While providing additional resources to citizens was often supported, there were mixed views expressed on providing funding to enable citizens to retain planning experts and lawyers. Some submissions also expressed concerns that this type of financial support may encourage “NIMBY” disputes. Many groups indicated that there should be criteria to determine if funding should be provided (e.g., application process to the Province).
Faster, Fairer and More Affordable Planning Appeals
The government heard widespread support for changes to make the procedures at the OMB less formal and less adversarial, and for changes to improve the timeliness of procedures at the OMB, such as establishing clearer rules for scoping and defining issues lists.
While there was support for placing time limits on hearings, a number of submissions expressed concern about the potential impact on citizen engagement.
There were mixed views on whether more matters should be adjudicated through a written hearing process. Some submissions viewed this as beneficial for some matters, such as minor variances, while others expressed the view that written hearings could make it more challenging for parties to participate.
Many submissions felt that more could be done to resolve disputes before proceeding to a full OMB hearing. There was strong support from many groups and individuals for changes being considered to promote mediation, but mixed views on whether mediation should be made mandatory. Many submissions noted that successful mediation depends on the willingness of the parties to negotiate. Some submissions identified that applications should proceed through a mandatory pre-screening to determine if an application would benefit from mediation.
Many submissions identified that the quality of mediation is important and additional trained mediators are needed at the Board. Some suggested that the OMB could consider hiring external firms to conduct mediation and that a well-defined issues list could scope issues that would benefit from mediation, which could then help speed up the hearing process for the remaining issues.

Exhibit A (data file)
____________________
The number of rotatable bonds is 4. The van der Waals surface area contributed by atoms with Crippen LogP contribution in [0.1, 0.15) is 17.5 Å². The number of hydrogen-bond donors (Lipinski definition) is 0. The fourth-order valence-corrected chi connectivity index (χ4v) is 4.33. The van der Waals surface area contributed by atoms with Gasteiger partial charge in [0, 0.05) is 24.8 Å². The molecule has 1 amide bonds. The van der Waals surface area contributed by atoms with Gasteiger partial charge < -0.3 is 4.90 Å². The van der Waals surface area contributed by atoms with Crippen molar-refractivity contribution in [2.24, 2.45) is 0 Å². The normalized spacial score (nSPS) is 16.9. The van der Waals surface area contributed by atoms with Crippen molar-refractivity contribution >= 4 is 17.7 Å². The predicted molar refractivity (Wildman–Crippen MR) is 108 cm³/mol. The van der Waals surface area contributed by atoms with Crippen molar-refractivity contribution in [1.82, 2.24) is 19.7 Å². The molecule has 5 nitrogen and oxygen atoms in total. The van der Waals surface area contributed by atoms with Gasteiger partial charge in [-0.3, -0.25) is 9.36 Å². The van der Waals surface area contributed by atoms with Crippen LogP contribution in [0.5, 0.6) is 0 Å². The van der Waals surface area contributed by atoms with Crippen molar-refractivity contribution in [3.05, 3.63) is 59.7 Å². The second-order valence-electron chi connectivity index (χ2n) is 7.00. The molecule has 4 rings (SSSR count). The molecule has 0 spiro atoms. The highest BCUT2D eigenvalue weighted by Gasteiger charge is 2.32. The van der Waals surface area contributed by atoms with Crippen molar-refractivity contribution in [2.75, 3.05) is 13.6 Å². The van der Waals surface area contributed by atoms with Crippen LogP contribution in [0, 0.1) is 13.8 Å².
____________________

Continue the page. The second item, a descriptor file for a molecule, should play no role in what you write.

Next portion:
Application of New Planning Rules
Mixed views were expressed on the two possible changes that were being considered regarding the application of new planning rules.
Some submissions supported making decisions based on the most up-to-date planning documents. Those submissions that supported this change often felt that this approach would better protect the public interest and be more reflective of community values and interests.
However, other submissions expressed concerns with the possible changes. These submissions viewed the current approach as necessary to provide fairness in the planning system and felt that a change that would apply policies to matters in process would create uncertainty and negatively affect investments.
For more information and background on Bill 139 – the proposed Building Better Communities and Conserving Watersheds Act, 2017, please visit: http://www.ontario.ca/OMBReview.
For a copy of Bill 139 and to monitor the status of the Bill through the legislative process, please visit the Legislative Assembly of Ontario website: http://www.ontla.on.ca
The proposed Planning Act changes outlined in Schedule 3 of Bill 139 are posted on the Environmental Bill of Rights Registry. Please see EBR Registry Posting Number 013-0590 for information on the proposed Planning Act changes.
Bill 139 also proposes amendments to the Conservation Authorities Act which the Ministry of Natural Resources and Forestry is leading. For information regarding those proposed changes, please visit EBR Registry Posting Number 013-0561.